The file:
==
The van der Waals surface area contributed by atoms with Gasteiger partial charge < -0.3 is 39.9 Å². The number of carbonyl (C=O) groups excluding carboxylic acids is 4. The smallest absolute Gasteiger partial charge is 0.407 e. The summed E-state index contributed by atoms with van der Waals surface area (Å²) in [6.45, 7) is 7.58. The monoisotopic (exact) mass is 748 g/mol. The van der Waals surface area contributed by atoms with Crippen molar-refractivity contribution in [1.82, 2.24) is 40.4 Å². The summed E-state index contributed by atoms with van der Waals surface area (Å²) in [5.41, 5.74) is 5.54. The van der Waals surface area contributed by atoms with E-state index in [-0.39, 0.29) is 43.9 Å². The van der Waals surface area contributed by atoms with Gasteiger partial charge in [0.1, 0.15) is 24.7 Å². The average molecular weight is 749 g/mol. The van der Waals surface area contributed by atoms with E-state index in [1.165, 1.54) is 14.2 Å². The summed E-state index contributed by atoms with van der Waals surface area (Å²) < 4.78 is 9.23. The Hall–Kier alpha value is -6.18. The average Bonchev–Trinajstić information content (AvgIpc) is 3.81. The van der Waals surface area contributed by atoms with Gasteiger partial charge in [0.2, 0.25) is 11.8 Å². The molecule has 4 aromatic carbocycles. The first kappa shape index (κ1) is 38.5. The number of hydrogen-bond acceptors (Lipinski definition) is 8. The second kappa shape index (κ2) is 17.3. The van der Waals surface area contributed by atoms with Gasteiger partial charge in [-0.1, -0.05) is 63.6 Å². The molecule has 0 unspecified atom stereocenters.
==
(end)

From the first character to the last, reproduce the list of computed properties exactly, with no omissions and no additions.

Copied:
The van der Waals surface area contributed by atoms with Gasteiger partial charge < -0.3 is 39.9 Å². The number of carbonyl (C=O) groups excluding carboxylic acids is 4. The smallest absolute Gasteiger partial charge is 0.407 e. The summed E-state index contributed by atoms with van der Waals surface area (Å²) in [6.45, 7) is 7.58. The monoisotopic (exact) mass is 748 g/mol. The van der Waals surface area contributed by atoms with Crippen molar-refractivity contribution in [1.82, 2.24) is 40.4 Å². The summed E-state index contributed by atoms with van der Waals surface area (Å²) in [5.41, 5.74) is 5.54. The van der Waals surface area contributed by atoms with E-state index in [-0.39, 0.29) is 43.9 Å². The van der Waals surface area contributed by atoms with Gasteiger partial charge in [0.1, 0.15) is 24.7 Å². The average molecular weight is 749 g/mol. The van der Waals surface area contributed by atoms with E-state index in [1.165, 1.54) is 14.2 Å². The summed E-state index contributed by atoms with van der Waals surface area (Å²) < 4.78 is 9.23. The Hall–Kier alpha value is -6.18. The average Bonchev–Trinajstić information content (AvgIpc) is 3.81. The van der Waals surface area contributed by atoms with Gasteiger partial charge in [0.2, 0.25) is 11.8 Å². The molecule has 4 aromatic carbocycles. The first kappa shape index (κ1) is 38.5. The number of hydrogen-bond acceptors (Lipinski definition) is 8. The second kappa shape index (κ2) is 17.3. The van der Waals surface area contributed by atoms with Gasteiger partial charge in [-0.1, -0.05) is 63.6 Å². The molecule has 0 unspecified atom stereocenters.